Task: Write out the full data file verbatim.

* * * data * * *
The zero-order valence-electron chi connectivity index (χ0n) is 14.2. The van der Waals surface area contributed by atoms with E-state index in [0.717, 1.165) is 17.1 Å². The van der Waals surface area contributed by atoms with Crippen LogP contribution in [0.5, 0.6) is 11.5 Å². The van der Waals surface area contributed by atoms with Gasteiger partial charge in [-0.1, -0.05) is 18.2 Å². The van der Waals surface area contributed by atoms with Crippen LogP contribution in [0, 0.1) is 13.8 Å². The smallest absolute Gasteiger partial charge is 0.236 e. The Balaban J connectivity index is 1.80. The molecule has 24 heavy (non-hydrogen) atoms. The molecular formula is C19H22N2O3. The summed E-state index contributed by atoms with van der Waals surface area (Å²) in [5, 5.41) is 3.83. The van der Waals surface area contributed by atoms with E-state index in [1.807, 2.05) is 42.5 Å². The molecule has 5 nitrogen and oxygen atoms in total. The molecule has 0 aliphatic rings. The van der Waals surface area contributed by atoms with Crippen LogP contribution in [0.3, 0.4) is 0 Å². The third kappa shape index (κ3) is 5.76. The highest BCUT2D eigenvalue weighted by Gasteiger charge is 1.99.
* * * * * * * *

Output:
The zero-order valence-electron chi connectivity index (χ0n) is 14.2. The van der Waals surface area contributed by atoms with E-state index in [0.717, 1.165) is 17.1 Å². The van der Waals surface area contributed by atoms with Crippen LogP contribution in [0.5, 0.6) is 11.5 Å². The van der Waals surface area contributed by atoms with Gasteiger partial charge in [-0.1, -0.05) is 18.2 Å². The van der Waals surface area contributed by atoms with Crippen LogP contribution in [0, 0.1) is 13.8 Å². The smallest absolute Gasteiger partial charge is 0.236 e. The Balaban J connectivity index is 1.80. The molecule has 24 heavy (non-hydrogen) atoms. The molecular formula is C19H22N2O3. The summed E-state index contributed by atoms with van der Waals surface area (Å²) in [5, 5.41) is 3.83. The van der Waals surface area contributed by atoms with E-state index in [1.807, 2.05) is 42.5 Å². The molecule has 5 nitrogen and oxygen atoms in total. The molecule has 0 aliphatic rings. The van der Waals surface area contributed by atoms with Crippen LogP contribution in [0.3, 0.4) is 0 Å². The third kappa shape index (κ3) is 5.76. The highest BCUT2D eigenvalue weighted by Gasteiger charge is 1.99.